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Special fromThe Beat.
Sabre Travel Network on Wednesday said agents using its system in Germany, Austria or Switzerland would be able to access all Lufthansa and Swiss fares without paying the fees that those airlines plan to apply to some global distribution system bookings. A Sabre executive today told The Beatthat the firm's "extended" contract with Lufthansa provides fee protection for Sabre-connected agents through June 2009, assuming those Sabre users enroll in Lufthansa's and Swiss' "Preferred Fares" programs.
"We have a three-year full content agreement with Lufthansa through the end of 2009, and it had break points, essentially," said Martin Cowley, Sabre Travel Network's EMEA senior vice president. "We have expanded our agreement to include this new arrangement, which now runs until the end of June 2009."
When asked if Sabre's arrangement with Lufthansa and Swiss means Sabre no longer would pay incentives on travel agency bookings with those airlines, Cowley said, "There is no change to our commercial terms with agents."
Since Lufthansa and Sabre declined to provide certain details, the announcement left some interested parties scratching their heads.
Cowley would not comment on whether the Lufthansa deal "extension" came with new economic terms, or why it would not run for a longer period. Major U.S. airlines and GDS operators a few years ago signed new full-content deals that are scheduled to run through 2011, or in some cases 2013.
Lufthansa's stated objective is to lower GDS costs, but an airline spokesperson would not comment on how the Sabre deal accomplishes that goal. "The extension of the agreement with Sabre puts Lufthansa in a position to reduce the fee to zero euros" without minimizing the content available in the Sabre GDS, according to the spokesperson.
For bookings made through other GDSs, Lufthansa plans on July 1 to apply a €4.90 ($7.58) fee on certain one-way fares booked in Germany and Austria. In Switzerland, Swiss plans to charge a fee of 8 Swiss francs (US$7.59), effective Oct. 1.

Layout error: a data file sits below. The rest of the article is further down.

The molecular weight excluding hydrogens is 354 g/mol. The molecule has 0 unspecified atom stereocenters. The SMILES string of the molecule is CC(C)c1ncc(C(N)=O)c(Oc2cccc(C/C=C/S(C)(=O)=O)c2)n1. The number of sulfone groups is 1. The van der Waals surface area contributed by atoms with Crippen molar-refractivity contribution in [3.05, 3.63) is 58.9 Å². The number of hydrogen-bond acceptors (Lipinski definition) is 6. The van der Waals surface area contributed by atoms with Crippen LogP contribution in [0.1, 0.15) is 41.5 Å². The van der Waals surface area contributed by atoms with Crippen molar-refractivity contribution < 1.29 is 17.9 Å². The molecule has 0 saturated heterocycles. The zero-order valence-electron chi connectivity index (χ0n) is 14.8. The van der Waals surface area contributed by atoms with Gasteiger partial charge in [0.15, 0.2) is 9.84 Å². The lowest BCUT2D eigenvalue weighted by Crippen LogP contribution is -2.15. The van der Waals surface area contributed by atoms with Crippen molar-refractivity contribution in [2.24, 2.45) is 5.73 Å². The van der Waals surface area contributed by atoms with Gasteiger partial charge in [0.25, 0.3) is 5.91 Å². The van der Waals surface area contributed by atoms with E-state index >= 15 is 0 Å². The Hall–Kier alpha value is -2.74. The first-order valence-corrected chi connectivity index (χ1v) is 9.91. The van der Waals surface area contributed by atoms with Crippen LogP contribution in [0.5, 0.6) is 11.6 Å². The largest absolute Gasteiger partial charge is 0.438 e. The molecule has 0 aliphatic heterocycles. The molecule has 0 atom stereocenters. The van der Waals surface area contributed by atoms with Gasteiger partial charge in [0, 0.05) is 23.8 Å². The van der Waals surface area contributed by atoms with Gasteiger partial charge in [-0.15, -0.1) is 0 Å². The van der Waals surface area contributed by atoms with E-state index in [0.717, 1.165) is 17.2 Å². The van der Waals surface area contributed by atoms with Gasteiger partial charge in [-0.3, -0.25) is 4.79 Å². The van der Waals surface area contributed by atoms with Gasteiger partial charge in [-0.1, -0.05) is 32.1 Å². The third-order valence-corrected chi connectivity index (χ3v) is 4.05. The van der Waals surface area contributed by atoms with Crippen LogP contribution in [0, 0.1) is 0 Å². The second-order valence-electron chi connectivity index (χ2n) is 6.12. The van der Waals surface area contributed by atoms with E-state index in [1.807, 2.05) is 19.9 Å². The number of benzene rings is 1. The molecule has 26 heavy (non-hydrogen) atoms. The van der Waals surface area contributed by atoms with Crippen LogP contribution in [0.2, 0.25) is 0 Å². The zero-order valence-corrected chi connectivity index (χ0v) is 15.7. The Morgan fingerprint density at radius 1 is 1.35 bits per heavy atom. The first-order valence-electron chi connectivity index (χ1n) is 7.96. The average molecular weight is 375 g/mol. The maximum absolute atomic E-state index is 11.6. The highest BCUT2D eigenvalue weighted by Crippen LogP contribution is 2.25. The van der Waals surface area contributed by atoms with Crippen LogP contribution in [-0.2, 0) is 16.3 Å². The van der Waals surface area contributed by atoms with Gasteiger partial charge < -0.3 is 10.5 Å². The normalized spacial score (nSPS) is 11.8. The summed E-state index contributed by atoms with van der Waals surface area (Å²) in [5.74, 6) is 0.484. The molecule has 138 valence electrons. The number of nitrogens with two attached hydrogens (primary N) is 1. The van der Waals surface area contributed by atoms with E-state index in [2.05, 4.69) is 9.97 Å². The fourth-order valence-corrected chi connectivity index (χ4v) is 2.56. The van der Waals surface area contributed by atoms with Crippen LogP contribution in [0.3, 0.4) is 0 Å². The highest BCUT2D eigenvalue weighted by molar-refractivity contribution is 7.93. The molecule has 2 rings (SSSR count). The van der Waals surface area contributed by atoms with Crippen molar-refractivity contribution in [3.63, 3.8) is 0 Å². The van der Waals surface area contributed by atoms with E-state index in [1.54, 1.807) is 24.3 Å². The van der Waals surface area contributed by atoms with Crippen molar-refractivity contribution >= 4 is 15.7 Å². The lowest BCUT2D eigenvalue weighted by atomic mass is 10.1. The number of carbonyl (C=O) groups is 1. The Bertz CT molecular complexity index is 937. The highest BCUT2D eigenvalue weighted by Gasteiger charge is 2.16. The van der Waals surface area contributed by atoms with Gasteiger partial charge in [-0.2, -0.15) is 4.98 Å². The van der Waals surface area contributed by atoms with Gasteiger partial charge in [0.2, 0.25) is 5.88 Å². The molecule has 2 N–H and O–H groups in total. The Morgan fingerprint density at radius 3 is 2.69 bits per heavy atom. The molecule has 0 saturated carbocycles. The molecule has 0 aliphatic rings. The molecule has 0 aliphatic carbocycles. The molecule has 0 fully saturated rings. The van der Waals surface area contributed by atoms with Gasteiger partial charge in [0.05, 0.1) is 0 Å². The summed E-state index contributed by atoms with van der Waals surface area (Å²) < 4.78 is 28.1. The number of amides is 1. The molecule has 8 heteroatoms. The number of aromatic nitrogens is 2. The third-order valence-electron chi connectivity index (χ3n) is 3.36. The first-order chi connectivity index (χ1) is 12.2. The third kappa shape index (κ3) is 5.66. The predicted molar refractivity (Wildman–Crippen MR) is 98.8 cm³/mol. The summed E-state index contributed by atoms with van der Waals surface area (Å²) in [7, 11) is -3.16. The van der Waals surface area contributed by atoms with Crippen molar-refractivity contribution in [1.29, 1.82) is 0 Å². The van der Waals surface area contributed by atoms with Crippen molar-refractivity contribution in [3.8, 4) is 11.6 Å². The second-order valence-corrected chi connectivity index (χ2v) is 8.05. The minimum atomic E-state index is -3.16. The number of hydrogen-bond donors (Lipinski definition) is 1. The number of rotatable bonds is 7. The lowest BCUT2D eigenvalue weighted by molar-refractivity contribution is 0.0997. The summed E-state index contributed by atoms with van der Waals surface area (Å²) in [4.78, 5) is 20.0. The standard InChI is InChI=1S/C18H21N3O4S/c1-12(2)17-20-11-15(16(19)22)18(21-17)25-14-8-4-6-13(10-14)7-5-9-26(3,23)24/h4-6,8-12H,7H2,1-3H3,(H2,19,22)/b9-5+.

Amadeus, which evidently was caught off guard by Lufthansa's January fee announcement, did not anticipate news of the Sabre-Lufthansa deal. "It's a very surprising situation because it contradicts some of the things we understood before from Lufthansa, that they were introducing a surcharge but that surcharge was not meant to differentiate between GDSs," said Albert Pozo, head of business travel for the Amadeus multinational customer group. "It was to be a differentiation between channels. That is radically different from what was announced yesterday."
Amadeus officials also said the Sabre deal "shows that Lufthansa is discriminating between GDSs [and] showing inconsistency with their initial announcement," which included a new, channel-specific fare structure. "Within the regulatory frame work (i.e. today's prevailing Code of Conduct) GDSs are bound to give equal treatment and conditions to all carriers in Europe. The Lufthansa-Sabre deal is a bilateral agreement and as such will have to be reviewed from a regulatory perspective."
Amadeus "hopes that a solution can be found that is acceptable to all involved and not only to some players."
In January, Travelport GDS, which runs both the Galileo and Worldspan systems, said it was discussing with Lufthansa and Swiss "the rationale for their fare structure changes."
The Lufthansa spokesperson said Lufthansa and Swiss "are always ready and open to discuss with other GDS providers."
According to HRG business technology and distribution director Bill Brindle, "I can see it can give Sabre an opportunity to get some more market share in Germany, but there's a lot to get ready in the general marketplace for systems to move across. I can't see people saying we need you to move to Sabre to get away from this. ... It is quite a change in that market to shift your business to another GDS. It just isn't that easy."
Brindle also described the Sabre-Lufthansa deal as "strange," given Sabre's stance elsewhere. "From Sabre's point of view, when you consider what they have gone through in the States, for them to say they're actually going to agree with this and do a waiver on these fees seems a bit strange," he said. "Would they do that in America?"
Sabre's Cowley said the company "absolutely in principle" is against any sort of GDS surcharge. For that reason, it has not reached an agreement with easyJet, which also is levying distribution fees, though discussions are ongoing. EasyJet previously announced participation deals with Amadeus and Travelport that include fees of up to €7.5 ($11.60) per sector.
"Hopefully with easyJet we'll come to some sort of balanced agreement," Cowley said, "unlike our competitors who, in our view, did a very quick and ill-advised deal. Our agents have been very clear that they do not like the deal that easyJet put on the table."
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